Director Yoji Samada’s The Twilight Samurai may have the word ‘samurai’ in its title but the film feels less like a samurai film and more like a classic tale written by Jane Austen, if she were Japanese. Even the protagonist named Seibei (portrayed by Hiroyuki Sanada) wishes to be a farmer and does not wish to be known as a samurai. He makes clear in one scene that he is not too proud of the samurai status that has been accorded to him. Seibei is a quiet and honorable man whose humble nature and reluctance to indulge in the various fun activities of his colleagues have earned him the nickname “Twilight”, because he always immediately goes home after work. Seibei works as a store clerk in one of the castles.
Seibei becomes a widower after his wife passes away due to a sudden illness. He is unable to accommodate anything other than the duties that he has to attend to at home, which includes taking care of his two young daughters and his aging mother, who at times keeps forgetting who Seibei is. His extremely modest nature makes him less fun to be with and his unkempt appearance makes him the subject of mockery among the townsfolk. But Seibei was a well-trained warrior at one point and his skills become apparent to us his in a duel invoked at the behest of a drunk samurai named Koda (Ren Osugi) who happens to be the ex-husband of his childhood flame, Tomoe Iinuma (Rie Miyazawa).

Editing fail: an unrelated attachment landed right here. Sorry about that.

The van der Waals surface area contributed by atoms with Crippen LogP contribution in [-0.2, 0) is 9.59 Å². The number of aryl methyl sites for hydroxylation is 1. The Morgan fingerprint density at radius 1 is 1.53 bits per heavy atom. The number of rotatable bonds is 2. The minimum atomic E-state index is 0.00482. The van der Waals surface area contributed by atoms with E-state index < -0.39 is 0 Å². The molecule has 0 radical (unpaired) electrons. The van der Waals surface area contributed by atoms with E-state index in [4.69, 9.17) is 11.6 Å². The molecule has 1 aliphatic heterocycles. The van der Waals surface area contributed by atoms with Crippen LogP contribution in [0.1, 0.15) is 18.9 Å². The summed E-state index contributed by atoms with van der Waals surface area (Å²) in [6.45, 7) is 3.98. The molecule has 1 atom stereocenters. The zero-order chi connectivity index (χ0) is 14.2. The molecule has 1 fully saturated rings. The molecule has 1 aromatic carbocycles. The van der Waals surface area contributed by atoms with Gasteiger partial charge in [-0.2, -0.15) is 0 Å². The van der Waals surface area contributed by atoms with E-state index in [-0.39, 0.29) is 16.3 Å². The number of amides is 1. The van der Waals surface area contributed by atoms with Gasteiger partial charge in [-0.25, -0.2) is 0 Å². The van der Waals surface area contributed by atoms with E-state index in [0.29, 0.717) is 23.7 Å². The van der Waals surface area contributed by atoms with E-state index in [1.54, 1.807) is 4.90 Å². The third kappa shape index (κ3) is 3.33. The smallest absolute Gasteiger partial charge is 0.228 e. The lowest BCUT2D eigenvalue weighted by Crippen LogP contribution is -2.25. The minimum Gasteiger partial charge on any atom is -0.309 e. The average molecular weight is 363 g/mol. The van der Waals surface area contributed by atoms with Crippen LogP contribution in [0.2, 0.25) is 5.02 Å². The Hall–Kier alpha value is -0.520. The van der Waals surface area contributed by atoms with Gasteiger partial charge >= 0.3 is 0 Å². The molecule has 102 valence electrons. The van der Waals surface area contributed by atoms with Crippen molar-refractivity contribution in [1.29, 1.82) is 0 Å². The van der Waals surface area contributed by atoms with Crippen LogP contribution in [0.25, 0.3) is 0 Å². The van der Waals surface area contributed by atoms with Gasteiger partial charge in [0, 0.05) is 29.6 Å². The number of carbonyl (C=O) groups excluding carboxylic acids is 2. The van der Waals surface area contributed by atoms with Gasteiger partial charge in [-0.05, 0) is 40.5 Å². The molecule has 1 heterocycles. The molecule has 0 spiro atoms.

The sweet and good-natured Tomoe was compelled to divorce Koda on account of his abusive and brutish behavior. When Seibei defends her honor, she becomes like a surrogate mother to his two children. It’s evident that Seibei is still in love with her but his low socioeconomic status prevents him from asking her hand in marriage. Seibei is doubtful that he’ll be able to offer her a good life despite knowing that she is the perfect woman for him. When Seibei is ordered by his clan to dispose of a defiant samurai, he has no choice but to obey. This unexpected situation poses a challenge for Seibei and Tomoe’s romance and we wait anxiously for the outcome. The final confrontation between Seibei and his adversary is reminiscent of Al Pacino and Robert De Niro’s famous coffee shop scene from Michael Mann’s Heat.
The first thing that comes to our mind when we hear the word ‘samurai’ and ‘samurai films’ is chopped limbs and gushing blood, right? But you’ll be in for a surprise when you see this one. I’m not saying that there is zero violence in it but it is relatively tame when you compare it to, say, the violence you see in the samurai films starring Toshiro Mifune, Tatsuya Nakadai or Takeshi Kitano. This is more of a family story and there are many scenes that pull at your heartstrings. Sanada’s sympathetic portrayal of Seibei will make you root for him. The film is assisted by a background score so beautiful that I once remarked that it may have been written by the Gods themselves. The final scene brought happy tears to my eyes.